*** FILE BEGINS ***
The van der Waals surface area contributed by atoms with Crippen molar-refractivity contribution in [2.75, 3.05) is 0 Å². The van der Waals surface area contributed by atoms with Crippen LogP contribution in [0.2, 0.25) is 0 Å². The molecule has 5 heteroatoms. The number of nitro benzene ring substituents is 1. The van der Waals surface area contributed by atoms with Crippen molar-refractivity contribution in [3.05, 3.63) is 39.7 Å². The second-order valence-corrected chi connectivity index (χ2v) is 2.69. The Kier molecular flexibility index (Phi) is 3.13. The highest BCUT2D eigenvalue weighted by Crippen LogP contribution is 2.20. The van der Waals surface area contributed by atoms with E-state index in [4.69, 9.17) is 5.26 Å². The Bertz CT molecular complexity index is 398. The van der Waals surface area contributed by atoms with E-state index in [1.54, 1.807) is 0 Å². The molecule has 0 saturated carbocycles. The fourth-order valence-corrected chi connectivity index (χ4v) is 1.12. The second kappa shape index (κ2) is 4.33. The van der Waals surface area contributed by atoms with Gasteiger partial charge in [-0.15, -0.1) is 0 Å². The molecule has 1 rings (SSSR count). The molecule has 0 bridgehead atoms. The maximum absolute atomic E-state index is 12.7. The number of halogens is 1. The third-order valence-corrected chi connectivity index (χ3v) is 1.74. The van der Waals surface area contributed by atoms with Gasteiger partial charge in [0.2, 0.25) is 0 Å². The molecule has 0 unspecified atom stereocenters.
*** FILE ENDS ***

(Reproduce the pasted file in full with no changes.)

The van der Waals surface area contributed by atoms with Crippen molar-refractivity contribution in [2.75, 3.05) is 0 Å². The van der Waals surface area contributed by atoms with Crippen LogP contribution in [0.2, 0.25) is 0 Å². The molecule has 5 heteroatoms. The number of nitro benzene ring substituents is 1. The van der Waals surface area contributed by atoms with Crippen molar-refractivity contribution in [3.05, 3.63) is 39.7 Å². The second-order valence-corrected chi connectivity index (χ2v) is 2.69. The Kier molecular flexibility index (Phi) is 3.13. The highest BCUT2D eigenvalue weighted by Crippen LogP contribution is 2.20. The van der Waals surface area contributed by atoms with E-state index in [4.69, 9.17) is 5.26 Å². The Bertz CT molecular complexity index is 398. The van der Waals surface area contributed by atoms with E-state index in [1.54, 1.807) is 0 Å². The molecule has 0 saturated carbocycles. The fourth-order valence-corrected chi connectivity index (χ4v) is 1.12. The second kappa shape index (κ2) is 4.33. The van der Waals surface area contributed by atoms with Gasteiger partial charge in [-0.15, -0.1) is 0 Å². The molecule has 1 rings (SSSR count). The molecule has 0 bridgehead atoms. The maximum absolute atomic E-state index is 12.7. The number of halogens is 1. The third-order valence-corrected chi connectivity index (χ3v) is 1.74. The van der Waals surface area contributed by atoms with Gasteiger partial charge in [0.2, 0.25) is 0 Å². The molecule has 0 unspecified atom stereocenters.